The Cancer Prevention and Control Program (CPCP) is a productive and interactive multi-disciplinary team of 19 investigators, including 17 Full and two Associate Qunior mentored) Members drawn from 7 academic departments. The goal of the CPCP is to conduct innovative and high impact research in childhood cancer prevention and control through an integrated program encompassing outcomes and intervention research. Using institutional and national CPCP-led research resources consisting of the St. Jude Lifetime (SJLIFE) cohort, the Childhood Cancer Survivor Study (CCSS) cohort, and the St. Jude Consortium for Pediatric Intervention Research (CPIR), program members are conducting cancer survivorship-based research to describe the occurrence and pathogenesis of physiological and psychological long-term outcomes associated with the diagnosis and treatment of cancer during childhood and adolescence. A central theme of the CPCP is to translate findings from clinical and observational research into clinical practice or intervention trials designed to prevent or ameliorate the acute and long-term morbidity of treatment and improve quality of life. To. this end, the Program is organized around three principal areas of Research Emphasis: (1) Identification of High-Risk Groups and Insights into the Mechanisms of Treatment-related Outcomes. (2) Translation of Observational Research into Clinical Practice. (3) Translation of Observational Research into Intervention Trials Insights The CPCP relies heavily upon the Cancer Center's Biostatistics, Molecular Therapeutic Clinical Trials, and Hartwell Center shared resources. CPCP members are actively engaged in numerous protocol-specific collaborations with other Cancer Center programs. The CPCP membership is supported by $8.0 million in cancer-related funding ($7.9 million peer-reviewed;$0.1 million non-peer reviewed) and has published 406 papers of which 27% (n=110/406) were intraprogrammatic and 26% (n=104/406) were interprogrammatic.
Almost 80% of U.S. children with cancer now survive beyond 5 years from diagnosis. These improved outcomes have resulted in a growing population of childhood cancer survivors, now estimated to number more than 370,000. This population is at increased risk for a variety of health problems. CPCP investigators are conducting research to further define the occurrence of, and risk factors for;these adverse late outcomes in order to develop intervention approaches that improve the quality of life of childhood cancer survivors.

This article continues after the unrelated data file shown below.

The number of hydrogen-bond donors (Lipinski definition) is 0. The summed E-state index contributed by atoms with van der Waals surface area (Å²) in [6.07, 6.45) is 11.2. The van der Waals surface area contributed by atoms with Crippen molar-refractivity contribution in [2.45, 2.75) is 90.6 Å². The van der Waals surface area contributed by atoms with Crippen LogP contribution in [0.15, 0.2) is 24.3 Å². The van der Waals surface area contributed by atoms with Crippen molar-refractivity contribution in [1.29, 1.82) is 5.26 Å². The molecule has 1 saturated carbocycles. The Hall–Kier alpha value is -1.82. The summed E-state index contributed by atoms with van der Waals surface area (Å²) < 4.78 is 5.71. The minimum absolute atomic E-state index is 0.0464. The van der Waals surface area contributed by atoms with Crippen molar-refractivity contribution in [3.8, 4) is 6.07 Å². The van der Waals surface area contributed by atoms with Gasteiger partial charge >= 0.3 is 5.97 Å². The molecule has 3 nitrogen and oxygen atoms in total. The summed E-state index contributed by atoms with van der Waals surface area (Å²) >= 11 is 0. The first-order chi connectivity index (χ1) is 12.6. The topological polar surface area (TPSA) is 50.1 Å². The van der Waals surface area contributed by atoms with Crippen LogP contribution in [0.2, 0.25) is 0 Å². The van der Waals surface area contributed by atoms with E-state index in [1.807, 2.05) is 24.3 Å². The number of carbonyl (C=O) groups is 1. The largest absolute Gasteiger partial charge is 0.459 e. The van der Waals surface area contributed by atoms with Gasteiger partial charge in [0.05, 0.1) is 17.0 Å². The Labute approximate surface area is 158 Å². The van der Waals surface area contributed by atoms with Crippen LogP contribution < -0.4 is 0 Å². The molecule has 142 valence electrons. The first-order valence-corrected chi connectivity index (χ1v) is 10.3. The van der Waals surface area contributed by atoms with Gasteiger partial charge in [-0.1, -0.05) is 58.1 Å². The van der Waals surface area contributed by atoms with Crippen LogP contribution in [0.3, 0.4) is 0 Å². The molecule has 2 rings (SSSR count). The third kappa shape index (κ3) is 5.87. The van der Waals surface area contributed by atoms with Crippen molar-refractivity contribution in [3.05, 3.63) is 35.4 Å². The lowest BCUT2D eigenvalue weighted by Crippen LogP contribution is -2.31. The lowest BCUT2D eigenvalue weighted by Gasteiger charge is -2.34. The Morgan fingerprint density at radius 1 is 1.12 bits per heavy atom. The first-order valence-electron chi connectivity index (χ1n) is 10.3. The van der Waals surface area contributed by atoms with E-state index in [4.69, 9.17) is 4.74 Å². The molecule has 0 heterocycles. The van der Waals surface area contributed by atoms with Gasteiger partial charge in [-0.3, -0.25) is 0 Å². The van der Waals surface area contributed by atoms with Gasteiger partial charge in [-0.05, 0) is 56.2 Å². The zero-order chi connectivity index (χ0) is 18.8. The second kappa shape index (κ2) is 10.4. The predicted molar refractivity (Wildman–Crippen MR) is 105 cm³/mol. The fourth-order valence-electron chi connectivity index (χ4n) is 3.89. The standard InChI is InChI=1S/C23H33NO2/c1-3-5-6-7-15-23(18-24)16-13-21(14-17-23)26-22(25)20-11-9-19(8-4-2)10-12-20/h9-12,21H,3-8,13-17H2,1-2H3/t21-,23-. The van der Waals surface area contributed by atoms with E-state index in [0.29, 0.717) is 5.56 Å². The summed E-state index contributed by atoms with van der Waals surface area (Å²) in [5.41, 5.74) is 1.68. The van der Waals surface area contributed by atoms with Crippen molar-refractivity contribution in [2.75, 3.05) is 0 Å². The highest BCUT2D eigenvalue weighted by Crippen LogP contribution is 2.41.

|Penkert, Rhiannon R; Hurwitz, Julia L; Thomas, Paul et al. (2018) Inflammatory molecule reduction with hydroxyurea therapy in children with sickle cell anemia. Haematologica 103:e50-e54|
|Turner, Benjamin L; Brenes-Arguedas, Tania; Condit, Richard (2018) Pervasive phosphorus limitation of tree species but not communities in tropical forests. Nature 555:367-370|
|Sadighi, Zsila S; Curtis, Elizabeth; Zabrowksi, Jennifer et al. (2018) Neurologic impairments from pediatric low-grade glioma by tumor location and timing of diagnosis. Pediatr Blood Cancer 65:e27063|
|Wierdl, Monika; Tsurkan, Lyudmila; Chi, Liying et al. (2018) Targeting ALK in pediatric RMS does not induce antitumor activity in vivo. Cancer Chemother Pharmacol 82:251-263|
|Pui, Ching-Hon; Liu, Yiwei; Relling, Mary V (2018) How to solve the problem of hypersensitivity to asparaginase? Pediatr Blood Cancer 65:|
|Mukkada, Sheena; Smith, Cristel Kate; Aguilar, Delta et al. (2018) Evaluation of a fever-management algorithm in a pediatric cancer center in a low-resource setting. Pediatr Blood Cancer 65:|
|Buchman, Cameron D; Chai, Sergio C; Chen, Taosheng (2018) A current structural perspective on PXR and CAR in drug metabolism. Expert Opin Drug Metab Toxicol 14:635-647|
|Gibbs, E B; Kriwacki, R W (2018) Direct detection of carbon and nitrogen nuclei for high-resolution analysis of intrinsically disordered proteins using NMR spectroscopy. Methods 138-139:39-46|
|Howell, Carrie R; Wilson, Carmen L; Ehrhardt, Matthew J et al. (2018) Clinical impact of sedentary behaviors in adult survivors of acute lymphoblastic leukemia: A report from the St. Jude Lifetime Cohort study. Cancer 124:1036-1043|
|Zamora, Anthony E; Crawford, Jeremy Chase; Thomas, Paul G (2018) Hitting the Target: How T Cells Detect and Eliminate Tumors. J Immunol 200:392-399|
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